The Mission has been looking for a way to extend our services for folks that need more time to get on their feet and receive the recovery they need in order to handle issues that they have been struggling with for a long time. This house will be used for that purpose. I shared the program with Mary Starrett to have up to 5 individuals (after adding more bedrooms and making repairs) living there while participating in a 1-2 year program. This is a voluntary faith based program that consists of life skill and recovery training to help with coping skills and maintaining a life of sobriety and self-sufficiency. At this time, the Mission has been helping many people on a 30 day or longer stay to get on their feet and into lengthier stable housing but has not had a program that will help them tackle those things that have brought them back to the Mission several times. The Portland and Salem area have several similar programs which the Mission has been utilizing if the guest is willing to go. Many times, they are reluctant due to ties to the local community.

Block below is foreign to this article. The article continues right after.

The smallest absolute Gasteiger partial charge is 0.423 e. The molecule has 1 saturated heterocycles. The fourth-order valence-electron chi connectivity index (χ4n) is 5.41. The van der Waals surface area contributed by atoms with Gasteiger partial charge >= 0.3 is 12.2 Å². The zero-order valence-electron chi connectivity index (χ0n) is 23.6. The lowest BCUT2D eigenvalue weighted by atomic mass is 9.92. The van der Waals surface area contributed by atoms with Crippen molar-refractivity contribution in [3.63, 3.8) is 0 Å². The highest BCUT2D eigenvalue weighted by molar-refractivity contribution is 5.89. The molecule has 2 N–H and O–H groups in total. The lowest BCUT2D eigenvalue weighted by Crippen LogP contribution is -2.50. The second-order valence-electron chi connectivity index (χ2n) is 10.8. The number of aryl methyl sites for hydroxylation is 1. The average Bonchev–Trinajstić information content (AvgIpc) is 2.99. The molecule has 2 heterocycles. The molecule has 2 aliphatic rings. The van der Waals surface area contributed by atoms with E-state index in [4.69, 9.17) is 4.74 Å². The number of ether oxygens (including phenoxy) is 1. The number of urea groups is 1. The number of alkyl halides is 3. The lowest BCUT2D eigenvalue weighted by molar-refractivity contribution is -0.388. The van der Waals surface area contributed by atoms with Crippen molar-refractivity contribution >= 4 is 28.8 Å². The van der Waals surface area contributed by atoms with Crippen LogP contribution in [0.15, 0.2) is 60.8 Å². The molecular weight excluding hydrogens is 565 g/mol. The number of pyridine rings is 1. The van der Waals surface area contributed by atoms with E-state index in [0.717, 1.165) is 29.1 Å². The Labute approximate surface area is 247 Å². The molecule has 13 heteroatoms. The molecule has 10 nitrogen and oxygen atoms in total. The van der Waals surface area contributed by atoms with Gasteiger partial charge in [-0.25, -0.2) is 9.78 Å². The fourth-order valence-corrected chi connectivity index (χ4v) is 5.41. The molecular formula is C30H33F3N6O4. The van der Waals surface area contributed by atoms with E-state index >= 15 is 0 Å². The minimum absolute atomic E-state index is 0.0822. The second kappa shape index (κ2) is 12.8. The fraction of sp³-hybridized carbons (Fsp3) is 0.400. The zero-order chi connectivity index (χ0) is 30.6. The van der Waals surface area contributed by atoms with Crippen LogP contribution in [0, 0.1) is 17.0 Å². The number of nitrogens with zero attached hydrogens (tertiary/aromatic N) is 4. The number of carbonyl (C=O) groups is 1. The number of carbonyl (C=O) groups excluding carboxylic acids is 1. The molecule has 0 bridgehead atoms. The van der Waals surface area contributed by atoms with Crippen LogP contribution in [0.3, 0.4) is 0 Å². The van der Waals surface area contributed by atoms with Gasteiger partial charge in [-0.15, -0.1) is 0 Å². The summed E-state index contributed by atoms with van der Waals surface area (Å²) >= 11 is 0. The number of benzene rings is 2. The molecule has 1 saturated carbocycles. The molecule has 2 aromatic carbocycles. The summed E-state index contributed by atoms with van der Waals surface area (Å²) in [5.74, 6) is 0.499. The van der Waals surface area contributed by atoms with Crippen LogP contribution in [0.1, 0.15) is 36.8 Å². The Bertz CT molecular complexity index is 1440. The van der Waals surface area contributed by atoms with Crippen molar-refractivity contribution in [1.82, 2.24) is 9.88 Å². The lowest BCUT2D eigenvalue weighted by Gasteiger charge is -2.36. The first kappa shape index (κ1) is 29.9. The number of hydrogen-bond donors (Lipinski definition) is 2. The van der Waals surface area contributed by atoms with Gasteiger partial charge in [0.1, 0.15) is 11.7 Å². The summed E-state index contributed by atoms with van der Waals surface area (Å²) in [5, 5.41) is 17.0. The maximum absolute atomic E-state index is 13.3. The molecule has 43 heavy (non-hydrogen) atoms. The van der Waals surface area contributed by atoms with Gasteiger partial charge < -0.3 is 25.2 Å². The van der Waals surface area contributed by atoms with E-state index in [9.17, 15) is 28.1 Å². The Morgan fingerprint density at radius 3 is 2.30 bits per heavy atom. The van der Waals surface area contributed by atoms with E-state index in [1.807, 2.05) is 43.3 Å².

The Commissioners wanted to see the house used for the homeless in some capacity and this type of program is a valuable step to help those that need the extra time and training to overcome their obstacles. The Public Benefit Corporation was created to comply with the requirements for receiving the house and the Mission subsequently paid off the taxes that had accumulated over the years. The house is tax exempt because it will be used for charitable purposes.


In regards to your question about the house contributing to the tax base, the community is already helping to pay those costs when donating toward our programs. The Mission takes on a huge amount of expenses to house and help these folks with 24 hour staffing. Many in the community have been partnering with us to make this possible and I would think having the tax exempt status would be considered a reprieve (cutting down on costs) for those in the community that are supporting the Mission.